Intelligence as software engineering

Humans can learn to become competent at playing board games such as Chess and Go, but humans are phenomenally excellent at learning how to play such games quickly. Recent approaches to using reinforcement learning to play games hardcode simulators for the games, and mostly ignore what I think is the more important challenge on the path to AI.

You can teach a child how to play Connect Four in a few minutes, at which point the child can already perform some kind of model-based lookahead search. Yet even a game as seemingly trivial as Connect Four is not trivial to implement a simulator for. Even the code that checks whether either player has won the game is a little tricky, and there are ample opportunities for off-by-one errors and out-of-bounds errors.

We can describe variations of the game (e.g. use a diamond-shaped grid where pieces fall on either diagonal) and instantly build bug-free internal simulators in our minds that permit lookahead search. Yet even such a simple change might require a tricky refactor of the implemented simulator, and the refactoring would be even trickier if the implementation needed to be general enough to support both versions, in which case it might even require new classes and abstractions. And this is a trivial game. We humans can build simulators in our heads for much more complicated domains, such as mathematics, that might be legitimately difficult for expert software engineers to implement at all, let alone in a flexible and maintainable way.

By what magic are humans so good at this?

It is tempting to think that a human mind has the equivalent of a large codebase with reusable libraries, and that it builds its Connect Four simulator by gluing together a generic Game class with a Grid class and a enumerate_connected_sequences function that can operate on Grids and that can deal with diagonals and edge cases correctly, and so forth. However, every software engineer knows how incredibly hard it is to design such flexible and reusable abstractions.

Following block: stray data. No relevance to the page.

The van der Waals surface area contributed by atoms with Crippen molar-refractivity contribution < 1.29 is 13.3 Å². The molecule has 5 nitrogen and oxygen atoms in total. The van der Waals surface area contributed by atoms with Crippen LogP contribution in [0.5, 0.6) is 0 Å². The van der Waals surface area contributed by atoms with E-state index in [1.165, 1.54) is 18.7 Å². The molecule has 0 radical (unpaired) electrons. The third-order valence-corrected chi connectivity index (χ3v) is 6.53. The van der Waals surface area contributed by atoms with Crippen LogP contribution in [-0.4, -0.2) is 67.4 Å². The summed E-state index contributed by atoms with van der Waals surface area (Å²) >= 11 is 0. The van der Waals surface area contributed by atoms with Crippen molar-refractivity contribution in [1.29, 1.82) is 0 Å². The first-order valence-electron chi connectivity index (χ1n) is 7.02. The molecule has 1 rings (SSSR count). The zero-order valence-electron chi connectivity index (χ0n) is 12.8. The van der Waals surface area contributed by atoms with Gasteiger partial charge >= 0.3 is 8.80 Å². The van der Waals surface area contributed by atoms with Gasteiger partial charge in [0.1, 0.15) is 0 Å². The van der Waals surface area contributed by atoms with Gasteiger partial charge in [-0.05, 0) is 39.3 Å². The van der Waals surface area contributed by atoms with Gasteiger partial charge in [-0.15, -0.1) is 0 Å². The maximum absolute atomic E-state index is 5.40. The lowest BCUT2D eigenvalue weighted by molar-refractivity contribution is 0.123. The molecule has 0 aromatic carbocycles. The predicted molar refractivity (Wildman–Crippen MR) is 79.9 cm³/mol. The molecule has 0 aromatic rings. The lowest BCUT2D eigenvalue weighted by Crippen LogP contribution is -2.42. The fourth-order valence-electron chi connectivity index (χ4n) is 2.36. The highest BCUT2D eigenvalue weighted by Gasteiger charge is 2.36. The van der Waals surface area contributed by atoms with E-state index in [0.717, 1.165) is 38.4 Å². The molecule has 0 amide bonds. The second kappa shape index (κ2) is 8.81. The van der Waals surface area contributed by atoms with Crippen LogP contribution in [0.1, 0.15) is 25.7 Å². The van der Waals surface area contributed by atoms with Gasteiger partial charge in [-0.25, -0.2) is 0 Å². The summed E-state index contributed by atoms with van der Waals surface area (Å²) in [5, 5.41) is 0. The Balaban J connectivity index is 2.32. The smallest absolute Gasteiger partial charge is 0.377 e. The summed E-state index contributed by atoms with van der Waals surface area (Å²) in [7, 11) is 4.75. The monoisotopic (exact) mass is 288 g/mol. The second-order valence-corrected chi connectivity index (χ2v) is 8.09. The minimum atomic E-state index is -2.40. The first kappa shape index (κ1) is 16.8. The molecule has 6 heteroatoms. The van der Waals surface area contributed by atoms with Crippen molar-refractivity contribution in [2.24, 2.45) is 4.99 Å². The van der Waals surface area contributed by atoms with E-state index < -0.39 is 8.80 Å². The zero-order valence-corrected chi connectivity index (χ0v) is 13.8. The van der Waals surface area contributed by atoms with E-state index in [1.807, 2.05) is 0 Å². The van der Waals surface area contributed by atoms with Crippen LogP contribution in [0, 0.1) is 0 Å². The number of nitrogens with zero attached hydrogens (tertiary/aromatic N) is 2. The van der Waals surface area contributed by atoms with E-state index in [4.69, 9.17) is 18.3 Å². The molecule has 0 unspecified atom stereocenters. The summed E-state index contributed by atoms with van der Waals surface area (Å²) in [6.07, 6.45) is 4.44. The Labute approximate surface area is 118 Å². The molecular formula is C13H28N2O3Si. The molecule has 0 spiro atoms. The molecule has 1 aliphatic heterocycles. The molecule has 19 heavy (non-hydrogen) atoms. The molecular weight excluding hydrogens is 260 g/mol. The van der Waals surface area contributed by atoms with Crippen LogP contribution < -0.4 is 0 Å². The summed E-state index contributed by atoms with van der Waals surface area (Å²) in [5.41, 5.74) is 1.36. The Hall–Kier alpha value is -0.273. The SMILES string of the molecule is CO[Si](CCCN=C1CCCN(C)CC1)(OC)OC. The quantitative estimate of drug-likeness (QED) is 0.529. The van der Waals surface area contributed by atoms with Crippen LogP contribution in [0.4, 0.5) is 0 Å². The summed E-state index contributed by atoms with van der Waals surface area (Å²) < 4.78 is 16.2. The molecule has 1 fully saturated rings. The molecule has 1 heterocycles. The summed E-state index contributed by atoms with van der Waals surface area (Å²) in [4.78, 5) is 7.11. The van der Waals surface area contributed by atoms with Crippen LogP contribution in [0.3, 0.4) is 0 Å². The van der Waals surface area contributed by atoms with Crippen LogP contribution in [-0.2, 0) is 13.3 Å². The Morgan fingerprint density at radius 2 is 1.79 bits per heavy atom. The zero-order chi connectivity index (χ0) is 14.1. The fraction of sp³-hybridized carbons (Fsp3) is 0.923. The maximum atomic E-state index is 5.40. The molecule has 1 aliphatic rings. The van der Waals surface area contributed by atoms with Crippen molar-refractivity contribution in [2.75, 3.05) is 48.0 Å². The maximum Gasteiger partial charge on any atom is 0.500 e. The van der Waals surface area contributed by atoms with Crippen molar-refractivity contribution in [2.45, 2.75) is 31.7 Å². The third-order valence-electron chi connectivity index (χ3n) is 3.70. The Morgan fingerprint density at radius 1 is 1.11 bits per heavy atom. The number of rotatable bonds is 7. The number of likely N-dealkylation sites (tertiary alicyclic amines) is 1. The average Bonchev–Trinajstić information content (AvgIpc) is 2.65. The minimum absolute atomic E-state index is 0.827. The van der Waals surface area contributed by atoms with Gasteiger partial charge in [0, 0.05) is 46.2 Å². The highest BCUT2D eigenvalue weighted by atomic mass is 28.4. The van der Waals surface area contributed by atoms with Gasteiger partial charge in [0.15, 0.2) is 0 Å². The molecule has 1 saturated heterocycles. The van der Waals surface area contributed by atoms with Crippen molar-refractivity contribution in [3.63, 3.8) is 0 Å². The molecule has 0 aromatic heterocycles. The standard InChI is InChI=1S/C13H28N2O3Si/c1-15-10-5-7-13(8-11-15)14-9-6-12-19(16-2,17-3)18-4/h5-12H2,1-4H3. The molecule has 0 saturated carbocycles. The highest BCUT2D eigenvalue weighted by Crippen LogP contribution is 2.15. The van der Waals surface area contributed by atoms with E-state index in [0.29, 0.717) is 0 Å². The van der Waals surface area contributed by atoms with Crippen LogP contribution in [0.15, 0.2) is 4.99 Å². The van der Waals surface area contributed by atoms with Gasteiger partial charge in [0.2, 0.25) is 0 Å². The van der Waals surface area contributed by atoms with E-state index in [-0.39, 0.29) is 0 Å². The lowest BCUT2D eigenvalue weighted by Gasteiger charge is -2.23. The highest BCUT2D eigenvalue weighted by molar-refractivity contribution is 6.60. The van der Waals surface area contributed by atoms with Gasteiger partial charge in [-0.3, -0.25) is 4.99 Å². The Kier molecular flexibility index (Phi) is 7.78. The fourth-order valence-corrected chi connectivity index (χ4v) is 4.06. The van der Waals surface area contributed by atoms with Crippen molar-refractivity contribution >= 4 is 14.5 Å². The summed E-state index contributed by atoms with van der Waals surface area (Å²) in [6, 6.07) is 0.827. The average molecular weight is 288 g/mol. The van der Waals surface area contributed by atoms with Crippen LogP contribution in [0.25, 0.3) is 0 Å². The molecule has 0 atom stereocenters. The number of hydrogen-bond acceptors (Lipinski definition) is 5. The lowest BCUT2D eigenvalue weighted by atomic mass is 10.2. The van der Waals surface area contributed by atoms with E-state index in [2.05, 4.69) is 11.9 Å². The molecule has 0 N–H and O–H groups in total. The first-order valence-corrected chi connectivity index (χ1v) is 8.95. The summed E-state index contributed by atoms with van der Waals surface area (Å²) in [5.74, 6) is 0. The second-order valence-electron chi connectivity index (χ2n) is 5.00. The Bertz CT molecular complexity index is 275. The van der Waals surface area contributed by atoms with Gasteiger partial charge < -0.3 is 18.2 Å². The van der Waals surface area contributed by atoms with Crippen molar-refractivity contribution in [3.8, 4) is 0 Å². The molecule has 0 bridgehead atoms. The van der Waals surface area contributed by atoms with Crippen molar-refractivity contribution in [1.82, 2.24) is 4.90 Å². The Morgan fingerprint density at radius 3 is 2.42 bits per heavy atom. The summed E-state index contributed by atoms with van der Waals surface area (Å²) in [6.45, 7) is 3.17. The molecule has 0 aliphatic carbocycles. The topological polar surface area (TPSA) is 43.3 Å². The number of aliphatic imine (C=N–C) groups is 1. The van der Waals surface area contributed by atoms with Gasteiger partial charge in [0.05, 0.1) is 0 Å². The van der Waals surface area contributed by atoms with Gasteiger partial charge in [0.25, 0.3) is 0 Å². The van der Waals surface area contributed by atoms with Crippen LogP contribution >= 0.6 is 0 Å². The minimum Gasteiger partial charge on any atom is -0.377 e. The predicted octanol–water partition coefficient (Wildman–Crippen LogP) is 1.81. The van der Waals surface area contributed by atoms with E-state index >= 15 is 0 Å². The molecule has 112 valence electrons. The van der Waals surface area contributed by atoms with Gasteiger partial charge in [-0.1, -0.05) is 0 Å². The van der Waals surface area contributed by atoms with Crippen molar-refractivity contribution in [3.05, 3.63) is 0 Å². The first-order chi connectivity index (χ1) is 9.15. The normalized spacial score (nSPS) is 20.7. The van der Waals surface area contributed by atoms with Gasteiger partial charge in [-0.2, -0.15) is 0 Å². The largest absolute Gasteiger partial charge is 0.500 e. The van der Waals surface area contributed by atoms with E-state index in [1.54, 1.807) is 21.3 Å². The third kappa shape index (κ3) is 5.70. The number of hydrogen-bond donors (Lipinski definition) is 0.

Every programming language makes some kinds of compositions and abstractions easier than others. Traditional languages such as C++ and Python make this kind of software engineering possible in principle but even expert software engineers must design abstractions carefully for specific problems and find it hard to extend systems for new, unanticipated use cases. Other kinds of programming languages have different trade-offs. The Game Description Language (GDL) allows simulators for many finite games like Connect Four to be synthesized from declarative descriptions and has built-in support for several common game concepts such as players, legal moves, and goals. However, it is otherwise a very low-level language and has very limited support for building new abstractions. For example, there is no easy way to declare an \( m \times n \) grid; the the GDL description of Connect Four requires a distinct logical atom for the existence of every slot in the grid. Even more exotic kinds of languages such as probabilistic programming languages (e.g. Church) and differentiable programming languages (e.g. Tensorflow) make other kinds of software engineering dramatically easier, but don’t seem to help with this kind of programming.

I do not know of any existing kind of programming language that could make it so easy to build simulators for new games that building such simulators would be a plausible search problem for an AI system. I expect the following idea to be controversial, but I sometimes suspect that building AI may require inventing a new kind of programming language, vastly superior to those we have developed so far, that makes it much easier to engineer, refactor and extend complicated software systems. I think we may need such a language both as a resource to provide our AIs with, and as an encoding of the inductive biases we want to embue them with.


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